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Project reduces high costs of money transfers to developing countries

Project reduces high costs of money transfers to developing countries

Banking & FinanceBelgiumGovernmentMobileTop Stories

Deputy Prime Minister and Minister of Development Cooperation Alexander De Croo joins forces with IOM, the UN Migration Agency, to build a comprehensive price comparison app for international money transfers (remittances). The collaboration between Belgium and IOM must provide users with objective information about the transfer rates. Today, many providers offer remittances services at very high rates.

Belgium will support the development of MigApp, an app that provides objective information to migrants about migration and that includes a price comparison tool for international money transfers. Remittances are the private funds that migrants send to their home countries. At the request of Minister De Croo, IOM is expanding the app so that all 14 partner countries of the Belgian Development Cooperation can be integrated in the price comparison tool. This extension has been made possible thanks to a new partnership between IOM and RemitRadar, an online FinTech provider active in the field of remittances. With the app, users will be able to assess the cheapest service provider options for sending money home. Belgium is one of the four pilot countries where the app has been launched. Other EU pilot countries are Greece, Ireland and the Netherlands.

Alexander De Croo commented: “The new price comparison tool should contribute to a decrease in the rates, which are much too high at the moment. In some cases, one can even speak about extortionate prices. By giving an easy access for the users to information about the cheapest and fastest option, we aim at stimulating the competition. More and more FinTech enterprises are investing in mobile money, which rates are, on average, half of the classic money transfers via the main popular players.”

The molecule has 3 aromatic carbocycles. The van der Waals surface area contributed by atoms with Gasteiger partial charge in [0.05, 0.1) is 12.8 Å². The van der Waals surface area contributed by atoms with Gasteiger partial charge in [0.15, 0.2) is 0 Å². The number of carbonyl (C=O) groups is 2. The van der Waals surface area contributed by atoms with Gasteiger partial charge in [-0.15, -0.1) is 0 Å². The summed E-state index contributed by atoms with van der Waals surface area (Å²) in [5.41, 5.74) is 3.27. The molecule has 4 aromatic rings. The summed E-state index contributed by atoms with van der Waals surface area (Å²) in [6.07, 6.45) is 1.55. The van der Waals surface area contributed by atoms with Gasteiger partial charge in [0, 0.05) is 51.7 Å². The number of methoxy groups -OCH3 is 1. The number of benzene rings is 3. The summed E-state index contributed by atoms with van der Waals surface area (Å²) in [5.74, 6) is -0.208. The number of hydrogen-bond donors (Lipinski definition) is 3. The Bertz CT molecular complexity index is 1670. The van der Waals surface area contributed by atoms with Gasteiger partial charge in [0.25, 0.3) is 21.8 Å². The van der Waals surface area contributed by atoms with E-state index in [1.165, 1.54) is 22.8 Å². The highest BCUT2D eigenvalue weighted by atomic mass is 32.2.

Costs need to decrease

According to World Bank figures, migrants sent US$466 billion to developing countries in 2017, an amount that exceeds the amount of official development three times over. As such, migrants contribute greatly to the economy of developing countries. However, the problem with remittances resides in their high transfer costs. On average, the cost of sending the money is equal to 7.1% of the amount being sent; for remittances to Sub-Saharan Africa, these transfer costs are 9.4% on average and even higher in some cases. The UN has, in the framework of the Sustainable Development Goals, agreed to lower the costs of remittances to an average of 3% by 2030.

More and more ‘mobile money’

William Lacy Swing, IOM Director General, has recognised remittance flows as ‘economic lifelines’ for migrant families. Remittances reduce poverty, provide better healthcare and access to nutrition and increase education opportunities for children. In an op-ed published ahead of the International Day of Family Remittances (celebrated on 16 June), Ambassador Swing wrote: “let us pause to recognise the tremendous contribution of migrants, both in their financial and social remittances to economies, but most importantly to individual families.”

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